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Webinar Recap: The secrets of coaching ultra-high sales performers

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We asked Chief Strategy Officer Keith Lubner of Sales Gravy to share his experiences, tips, and advice to help us understand the journey of the ultra-high performer and what sales managers can do to guide their teams along that journey.

You may think the best way to build an ultra-high performing sales team is to hire ultra-high sales performers. But that high-performing talent might be hiding on your current team. With a little coaching in the right direction, you can inspire your team to rise to new heights and lead them to their best numbers yet.

In our recent Human Capital Institute webinar, we asked Chief Strategy Officer Keith Lubner of Sales Gravy to share his experiences, tips, and advice to help us understand the journey of the ultra-high performer and what sales managers can do to guide their teams along that journey.

Five core disciplines

To understand how to nurture an ultra-high performer, or a UHP, we must first understand how they operate. Keith took us through five disciplines all UHPs have in common.

Time

There are 24 hours in every day for everyone. High performers know how to use every minute to their advantage. They prioritize the activities that will make an impact on their bottom line and minimize time spent on trivial activities.

Pipeline

They understand the pipeline is life. If you have a strong stream of prospects, you can be selective and say “no” to less profitable deals, which ultimately gives you more time. If your pipeline thins out, you end up in a place of desperation where emotion can quickly take over.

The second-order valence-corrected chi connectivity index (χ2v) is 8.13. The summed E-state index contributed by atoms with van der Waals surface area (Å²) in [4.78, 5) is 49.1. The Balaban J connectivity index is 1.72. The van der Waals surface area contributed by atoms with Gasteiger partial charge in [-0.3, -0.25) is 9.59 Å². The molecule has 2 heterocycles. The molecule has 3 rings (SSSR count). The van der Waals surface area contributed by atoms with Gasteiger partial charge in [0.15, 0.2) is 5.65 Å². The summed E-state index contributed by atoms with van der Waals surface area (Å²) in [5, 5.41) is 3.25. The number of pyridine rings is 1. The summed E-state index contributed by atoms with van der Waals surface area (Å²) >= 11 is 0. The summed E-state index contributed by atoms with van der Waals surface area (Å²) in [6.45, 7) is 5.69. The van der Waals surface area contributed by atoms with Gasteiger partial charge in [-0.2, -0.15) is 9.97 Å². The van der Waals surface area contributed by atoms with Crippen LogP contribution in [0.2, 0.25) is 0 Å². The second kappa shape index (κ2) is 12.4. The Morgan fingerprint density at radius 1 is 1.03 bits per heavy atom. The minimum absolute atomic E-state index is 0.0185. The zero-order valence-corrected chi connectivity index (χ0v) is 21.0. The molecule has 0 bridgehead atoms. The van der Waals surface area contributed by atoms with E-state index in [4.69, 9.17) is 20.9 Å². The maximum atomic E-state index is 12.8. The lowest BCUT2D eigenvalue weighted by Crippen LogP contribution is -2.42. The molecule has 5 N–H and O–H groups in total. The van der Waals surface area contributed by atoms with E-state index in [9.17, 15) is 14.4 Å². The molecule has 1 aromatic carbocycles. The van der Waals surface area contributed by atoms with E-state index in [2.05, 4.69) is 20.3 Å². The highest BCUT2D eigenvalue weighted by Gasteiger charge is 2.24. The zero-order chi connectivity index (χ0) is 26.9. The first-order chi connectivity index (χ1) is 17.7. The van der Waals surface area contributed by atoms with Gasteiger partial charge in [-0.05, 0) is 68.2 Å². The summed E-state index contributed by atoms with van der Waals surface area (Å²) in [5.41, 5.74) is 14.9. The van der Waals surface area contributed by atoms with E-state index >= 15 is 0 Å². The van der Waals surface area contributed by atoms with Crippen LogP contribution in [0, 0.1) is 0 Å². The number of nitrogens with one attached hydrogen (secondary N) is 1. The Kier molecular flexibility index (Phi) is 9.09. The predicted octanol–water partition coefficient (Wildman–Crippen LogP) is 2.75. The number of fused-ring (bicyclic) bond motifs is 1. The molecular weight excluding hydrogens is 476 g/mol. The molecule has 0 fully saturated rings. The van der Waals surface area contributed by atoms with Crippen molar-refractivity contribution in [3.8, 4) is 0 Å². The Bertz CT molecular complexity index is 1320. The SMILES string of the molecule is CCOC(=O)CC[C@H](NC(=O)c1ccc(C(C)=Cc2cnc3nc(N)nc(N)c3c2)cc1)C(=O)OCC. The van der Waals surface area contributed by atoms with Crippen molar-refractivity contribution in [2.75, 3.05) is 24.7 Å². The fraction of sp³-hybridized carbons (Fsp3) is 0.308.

Probability

UHPs stay focused on the deals that are most likely to come through. If you’re at the end of the quarter and you haven’t hit your quota, you’re going to delude yourself into thinking you can start closing stalled deals with a call “just to check in,” which is a waste of time.

People

There’s no way around it. People are at the core of sales success. We have to establish relationships with our customers, understanding what they need and helping them understand what we can offer. UHPs know how to connect person to person.

Emotional

In sales, the person most likely to get what they want out of an interaction is the person who maintains the most control over their emotions. UHPs know if you can control your emotions and influence the emotions of others—you win.

Once he established the disciplines of UHPs, Keith went onto explain how sales leaders can develop these disciplines among their team and improve sales productivity in the process.

Power of because

We all live in patterns. Buyers are no different. To reach them, we have to break through their patterns. We can do this with the power of because. Years ago, a study conducted by a Harvard professor found students who tried to cut in line were able to do so at a more than 90 percent success rate as long as they gave a because. Without a because, we are no different than any other salesperson trying to break through the noise of a person's day. With a because, specifically one that highlights the benefits to the prospect, we can interrupt the pattern.